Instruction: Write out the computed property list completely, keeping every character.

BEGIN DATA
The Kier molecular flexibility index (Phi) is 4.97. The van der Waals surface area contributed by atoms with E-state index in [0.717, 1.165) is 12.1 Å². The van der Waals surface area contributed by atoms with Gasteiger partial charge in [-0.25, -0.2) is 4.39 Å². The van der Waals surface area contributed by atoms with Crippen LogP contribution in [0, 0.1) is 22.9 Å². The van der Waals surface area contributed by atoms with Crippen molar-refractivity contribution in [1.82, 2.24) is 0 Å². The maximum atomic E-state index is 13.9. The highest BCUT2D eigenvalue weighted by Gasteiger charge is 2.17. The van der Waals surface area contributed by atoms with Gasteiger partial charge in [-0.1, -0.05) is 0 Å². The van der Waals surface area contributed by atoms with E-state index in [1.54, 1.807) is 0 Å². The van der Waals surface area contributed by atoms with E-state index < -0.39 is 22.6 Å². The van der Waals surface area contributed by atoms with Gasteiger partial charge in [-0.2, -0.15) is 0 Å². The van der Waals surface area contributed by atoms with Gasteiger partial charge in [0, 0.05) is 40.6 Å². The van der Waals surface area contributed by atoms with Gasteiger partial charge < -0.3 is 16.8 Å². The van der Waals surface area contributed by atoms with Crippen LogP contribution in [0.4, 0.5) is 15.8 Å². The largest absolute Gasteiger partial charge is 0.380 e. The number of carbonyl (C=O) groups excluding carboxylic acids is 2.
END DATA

The Kier molecular flexibility index (Phi) is 4.97. The van der Waals surface area contributed by atoms with E-state index in [0.717, 1.165) is 12.1 Å². The van der Waals surface area contributed by atoms with Gasteiger partial charge in [-0.25, -0.2) is 4.39 Å². The van der Waals surface area contributed by atoms with Crippen LogP contribution in [0, 0.1) is 22.9 Å². The van der Waals surface area contributed by atoms with Crippen molar-refractivity contribution in [1.82, 2.24) is 0 Å². The maximum atomic E-state index is 13.9. The highest BCUT2D eigenvalue weighted by Gasteiger charge is 2.17. The van der Waals surface area contributed by atoms with Gasteiger partial charge in [-0.1, -0.05) is 0 Å². The van der Waals surface area contributed by atoms with E-state index in [1.54, 1.807) is 0 Å². The van der Waals surface area contributed by atoms with E-state index < -0.39 is 22.6 Å². The van der Waals surface area contributed by atoms with Gasteiger partial charge in [-0.2, -0.15) is 0 Å². The van der Waals surface area contributed by atoms with Gasteiger partial charge in [0, 0.05) is 40.6 Å². The van der Waals surface area contributed by atoms with Gasteiger partial charge < -0.3 is 16.8 Å². The van der Waals surface area contributed by atoms with Crippen LogP contribution in [0.4, 0.5) is 15.8 Å². The largest absolute Gasteiger partial charge is 0.380 e. The number of carbonyl (C=O) groups excluding carboxylic acids is 2.